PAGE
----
Today is World AIDS Day. There’s a portion of the AIDS Memorial Quilt hanging in the library where I work right now. I went and stood in front of it the other day. Just stood there. It’s humbling. This single panel, just 12 feet square, is so much more than it’s fabric…it’s pure emotion. Completely overwhelming to stand there and feel and know what it means. And frightening to realize just how many people are affected by this disease. Just how many lives have been touched around the world. There are over 91,000 names on that quilt. And that’s just a small percentage (less than 20%) of those that have died. There are millions of people living with the disease worldwide.
I can tell you exactly when I learned about the disease. I was in junior high. Twelve years old. My parents sat me down and told me that the father of a friend was dying. Of AIDS. And that no one knew but a few people so I couldn’t talk about it. And that none of our friends at school were being told out of fear of their reaction, and fear that my friend and her family would be shunned or subject to hate and other fear prompted reactions. I was the only one that knew it was AIDS. Prejudices and fear were rampant, as it just wasn’t understood. How people got it wasn’t even fully understood. Treatment options were limited back then. We didn’t know much, and could really only offer support for symptoms. Fighting the disease wasn’t really an option yet. Over the next year his condition deteriorated, and he died. It was painful to watch, and to know what was really going on but unable to talk about it. I was never told how, but in the mid to late 1980s, we were still learning about it, so it could have been any number of ways. The rest of his family was tested, including my friend. Fortunately, none of them had contracted the disease.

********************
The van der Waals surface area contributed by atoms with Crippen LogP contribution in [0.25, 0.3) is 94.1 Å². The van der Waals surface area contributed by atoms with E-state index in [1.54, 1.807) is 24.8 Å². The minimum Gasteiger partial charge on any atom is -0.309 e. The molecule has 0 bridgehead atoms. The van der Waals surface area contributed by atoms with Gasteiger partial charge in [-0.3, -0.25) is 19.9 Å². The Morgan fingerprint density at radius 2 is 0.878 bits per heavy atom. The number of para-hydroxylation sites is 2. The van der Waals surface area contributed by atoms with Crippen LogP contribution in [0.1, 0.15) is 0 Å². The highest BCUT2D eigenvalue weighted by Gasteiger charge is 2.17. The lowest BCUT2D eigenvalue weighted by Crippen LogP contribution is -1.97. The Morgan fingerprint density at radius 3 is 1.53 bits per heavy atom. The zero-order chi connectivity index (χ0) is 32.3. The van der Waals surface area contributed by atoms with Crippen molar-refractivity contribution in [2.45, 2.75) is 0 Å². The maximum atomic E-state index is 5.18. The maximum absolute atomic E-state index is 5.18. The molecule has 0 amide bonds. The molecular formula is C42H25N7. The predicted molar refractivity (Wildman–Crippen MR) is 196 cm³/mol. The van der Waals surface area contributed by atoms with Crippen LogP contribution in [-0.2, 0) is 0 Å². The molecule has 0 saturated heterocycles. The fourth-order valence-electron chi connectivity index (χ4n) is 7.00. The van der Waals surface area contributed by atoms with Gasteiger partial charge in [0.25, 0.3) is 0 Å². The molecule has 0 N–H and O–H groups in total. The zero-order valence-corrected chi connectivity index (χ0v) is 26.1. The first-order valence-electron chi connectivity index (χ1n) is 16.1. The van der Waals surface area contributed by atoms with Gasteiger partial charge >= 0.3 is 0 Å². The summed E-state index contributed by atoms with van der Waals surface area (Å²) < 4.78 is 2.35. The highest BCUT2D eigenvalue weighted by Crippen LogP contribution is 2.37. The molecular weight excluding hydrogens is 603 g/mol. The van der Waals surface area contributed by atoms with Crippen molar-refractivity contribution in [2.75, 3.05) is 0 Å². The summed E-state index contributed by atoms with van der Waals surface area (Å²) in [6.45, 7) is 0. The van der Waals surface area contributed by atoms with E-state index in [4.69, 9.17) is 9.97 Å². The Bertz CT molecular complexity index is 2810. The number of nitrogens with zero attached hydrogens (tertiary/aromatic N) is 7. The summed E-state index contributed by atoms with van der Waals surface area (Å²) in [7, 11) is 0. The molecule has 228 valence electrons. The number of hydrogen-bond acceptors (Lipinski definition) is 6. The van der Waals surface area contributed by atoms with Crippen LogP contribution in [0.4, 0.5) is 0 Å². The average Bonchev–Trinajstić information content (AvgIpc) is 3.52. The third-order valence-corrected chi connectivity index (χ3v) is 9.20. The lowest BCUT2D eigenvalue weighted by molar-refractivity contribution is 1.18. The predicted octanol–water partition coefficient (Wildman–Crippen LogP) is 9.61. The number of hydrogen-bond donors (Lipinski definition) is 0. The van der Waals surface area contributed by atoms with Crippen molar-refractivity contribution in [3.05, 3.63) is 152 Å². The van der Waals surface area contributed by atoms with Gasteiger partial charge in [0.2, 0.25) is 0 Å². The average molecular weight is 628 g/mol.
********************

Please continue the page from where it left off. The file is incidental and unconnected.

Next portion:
I know it was so hard on my friend. We’d known the family for years, which is why we knew what was really going on. And I was told because my parents knew that my friend needed someone to talk to, and that I wouldn’t tell anyone or judge them because of it. I know it was scary, for all of us. We didn’t really understand, and it was a steep learning curve for everyone. And it was sobering, to be 12 and 13 years old and watch someone die from a terrible disease. My great-grandfather had died of cancer when I was 3, but I don’t really remember. Every other death up to that point had been more sudden like a heart attack, or they were older relatives like my great-grandmother. But this was a young man…a parent…and it was hard to comprehend. I know for awhile my friend didn’t believe it. She was in denial. But once she accepted it, she had a really hard time.
I had a hard time looking at the Quilt. It reminded me so much of that time. Of how people are affected, how his family’s lives were affected. I remembered my friend sobbing in my arms in the hallway at school the first time she realized she’d never get to tell her dad about her prom, or her first year of high school. He’d be gone before then. And I feel all the emotions I felt as a 12 year old girl: fear, anger, sadness, confusion, hurt…
And then I get angry. Angry when I think about how people don’t think it’s real, and don’t protect themselves. Or judge those that are living with HIV or dying of AIDS due to ignorance or hate. So take care of yourself and your family. Protect yourself. It’s real. It’s not going away. So today, World AIDS Day, think about the over 33 MILLION people worldwide that have HIV or AIDS. Think about their families, their friends, who’s lives are changed because of it forever. And then figure out what you can do to make a difference, even if it’s just simply educating yourself or making a donation.